Wild bee abundance declines with urban warming, regardless of floral density

Wild bee abundance declines with urban warming, regardless of floral density As cities expand, conservation of beneficial insects is essential to maintaining robust urban ecosystem services such as pollination. Urban warming alters insect physiology, fitness, and abundance, but the effect of urban warming on pollinator communities has not been investigated. We sampled bees at 18 sites encompassing an urban warming mosaic within Raleigh, NC, USA. We quantified habitat variables at all sites by measuring air temperature, percent impervious surface (on local and landscape scales), floral density, and floral diversity. We tested the hypothesis that urban bee community structure depends on temperature. We also conducted model selection to determine whether temperature was among the most important predictors of urban bee community structure. Finally, we asked whether bee responses to temperature or impervious surface depended on bee functional traits. Bee abundance declined by about 41% per °C urban warming, and temperature was among the best predictors of bee abundance and community composition. Local impervious surface and floral density were also important predictors of bee abundance, although only large bees appeared to benefit from high floral density. Bee species richness increased with floral density regardless of bee size, and bee responses to urban habitat variables were independent of other life-history traits. Although we document benefits of high floral density, simply adding flowers to otherwise hot, impervious sites is unlikely to restore the entire urban pollinator community since floral resources benefit large bees more than small bees. http://www.deepdyve.com/assets/images/DeepDyve-Logo-lg.png Urban Ecosystems Springer Journals

Wild bee abundance declines with urban warming, regardless of floral density

Loading next page...
 
/lp/springer_journal/wild-bee-abundance-declines-with-urban-warming-regardless-of-floral-wYK36K24ZS
Publisher
Springer US
Copyright
Copyright © 2018 by Springer Science+Business Media, LLC, part of Springer Nature
Subject
Life Sciences; Urban Ecology; Environmental Management; Ecology; Nature Conservation
ISSN
1083-8155
eISSN
1573-1642
D.O.I.
10.1007/s11252-018-0731-4
Publisher site
See Article on Publisher Site

Abstract

As cities expand, conservation of beneficial insects is essential to maintaining robust urban ecosystem services such as pollination. Urban warming alters insect physiology, fitness, and abundance, but the effect of urban warming on pollinator communities has not been investigated. We sampled bees at 18 sites encompassing an urban warming mosaic within Raleigh, NC, USA. We quantified habitat variables at all sites by measuring air temperature, percent impervious surface (on local and landscape scales), floral density, and floral diversity. We tested the hypothesis that urban bee community structure depends on temperature. We also conducted model selection to determine whether temperature was among the most important predictors of urban bee community structure. Finally, we asked whether bee responses to temperature or impervious surface depended on bee functional traits. Bee abundance declined by about 41% per °C urban warming, and temperature was among the best predictors of bee abundance and community composition. Local impervious surface and floral density were also important predictors of bee abundance, although only large bees appeared to benefit from high floral density. Bee species richness increased with floral density regardless of bee size, and bee responses to urban habitat variables were independent of other life-history traits. Although we document benefits of high floral density, simply adding flowers to otherwise hot, impervious sites is unlikely to restore the entire urban pollinator community since floral resources benefit large bees more than small bees.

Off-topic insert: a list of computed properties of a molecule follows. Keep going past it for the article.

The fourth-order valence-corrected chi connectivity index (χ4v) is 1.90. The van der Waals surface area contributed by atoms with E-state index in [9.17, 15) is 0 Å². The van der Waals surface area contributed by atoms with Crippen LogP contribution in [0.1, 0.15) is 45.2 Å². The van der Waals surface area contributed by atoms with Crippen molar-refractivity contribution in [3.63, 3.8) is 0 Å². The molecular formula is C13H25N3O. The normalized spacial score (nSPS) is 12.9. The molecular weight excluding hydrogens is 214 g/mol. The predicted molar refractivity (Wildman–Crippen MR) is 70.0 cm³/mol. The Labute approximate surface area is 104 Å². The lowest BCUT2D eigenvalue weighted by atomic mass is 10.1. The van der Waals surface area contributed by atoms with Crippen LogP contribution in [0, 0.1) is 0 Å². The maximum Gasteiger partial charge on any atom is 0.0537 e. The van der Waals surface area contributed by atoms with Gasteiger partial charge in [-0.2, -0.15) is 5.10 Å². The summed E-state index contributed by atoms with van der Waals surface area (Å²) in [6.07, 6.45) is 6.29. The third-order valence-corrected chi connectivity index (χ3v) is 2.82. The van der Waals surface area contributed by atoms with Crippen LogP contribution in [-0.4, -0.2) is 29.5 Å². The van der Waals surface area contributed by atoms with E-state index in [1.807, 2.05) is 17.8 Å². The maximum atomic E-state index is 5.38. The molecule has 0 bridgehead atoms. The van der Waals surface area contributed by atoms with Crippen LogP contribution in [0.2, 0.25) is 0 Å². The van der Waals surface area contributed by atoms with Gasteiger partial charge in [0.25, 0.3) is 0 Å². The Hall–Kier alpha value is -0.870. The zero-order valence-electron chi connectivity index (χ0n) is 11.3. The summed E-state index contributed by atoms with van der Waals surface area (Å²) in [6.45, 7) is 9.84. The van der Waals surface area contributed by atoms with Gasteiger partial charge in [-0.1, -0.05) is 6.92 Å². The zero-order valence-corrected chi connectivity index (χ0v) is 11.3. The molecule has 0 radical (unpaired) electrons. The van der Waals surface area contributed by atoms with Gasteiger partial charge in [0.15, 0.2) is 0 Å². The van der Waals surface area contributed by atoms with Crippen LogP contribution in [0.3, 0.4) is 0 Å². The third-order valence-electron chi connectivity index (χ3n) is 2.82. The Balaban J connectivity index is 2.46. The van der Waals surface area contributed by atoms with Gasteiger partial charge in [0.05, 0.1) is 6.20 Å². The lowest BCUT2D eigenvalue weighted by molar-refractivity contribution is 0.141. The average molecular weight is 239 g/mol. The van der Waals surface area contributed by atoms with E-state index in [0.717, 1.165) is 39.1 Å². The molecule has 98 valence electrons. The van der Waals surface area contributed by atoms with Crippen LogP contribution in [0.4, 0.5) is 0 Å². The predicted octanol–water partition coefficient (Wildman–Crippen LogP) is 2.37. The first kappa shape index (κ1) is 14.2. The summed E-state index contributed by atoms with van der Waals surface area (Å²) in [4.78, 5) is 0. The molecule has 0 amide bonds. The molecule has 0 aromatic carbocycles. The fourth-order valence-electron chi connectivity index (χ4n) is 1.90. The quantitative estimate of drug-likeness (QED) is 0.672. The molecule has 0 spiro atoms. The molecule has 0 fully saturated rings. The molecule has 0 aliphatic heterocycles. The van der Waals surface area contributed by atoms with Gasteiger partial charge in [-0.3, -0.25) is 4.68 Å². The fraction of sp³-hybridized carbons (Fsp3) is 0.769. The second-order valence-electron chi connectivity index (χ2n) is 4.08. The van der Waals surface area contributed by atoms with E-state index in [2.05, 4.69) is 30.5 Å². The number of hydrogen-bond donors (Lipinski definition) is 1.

Journal

Urban EcosystemsSpringer Journals

Published: Jan 31, 2018

References

You’re reading a free preview. Subscribe to read the entire article.


DeepDyve is your
personal research library

It’s your single place to instantly
discover and read the research
that matters to you.

Enjoy affordable access to
over 18 million articles from more than
15,000 peer-reviewed journals.

All for just $49/month

Explore the DeepDyve Library

Search

Query the DeepDyve database, plus search all of PubMed and Google Scholar seamlessly

Organize

Save any article or search result from DeepDyve, PubMed, and Google Scholar... all in one place.

Access

Get unlimited, online access to over 18 million full-text articles from more than 15,000 scientific journals.

Your journals are on DeepDyve

Read from thousands of the leading scholarly journals from SpringerNature, Elsevier, Wiley-Blackwell, Oxford University Press and more.

All the latest content is available, no embargo periods.

See the journals in your area

DeepDyve

Freelancer

DeepDyve

Pro

Price

FREE

$49/month
$360/year

Save searches from
Google Scholar,
PubMed

Create lists to
organize your research

Export lists, citations

Read DeepDyve articles

Abstract access only

Unlimited access to over
18 million full-text articles

Print

20 pages / month

PDF Discount

20% off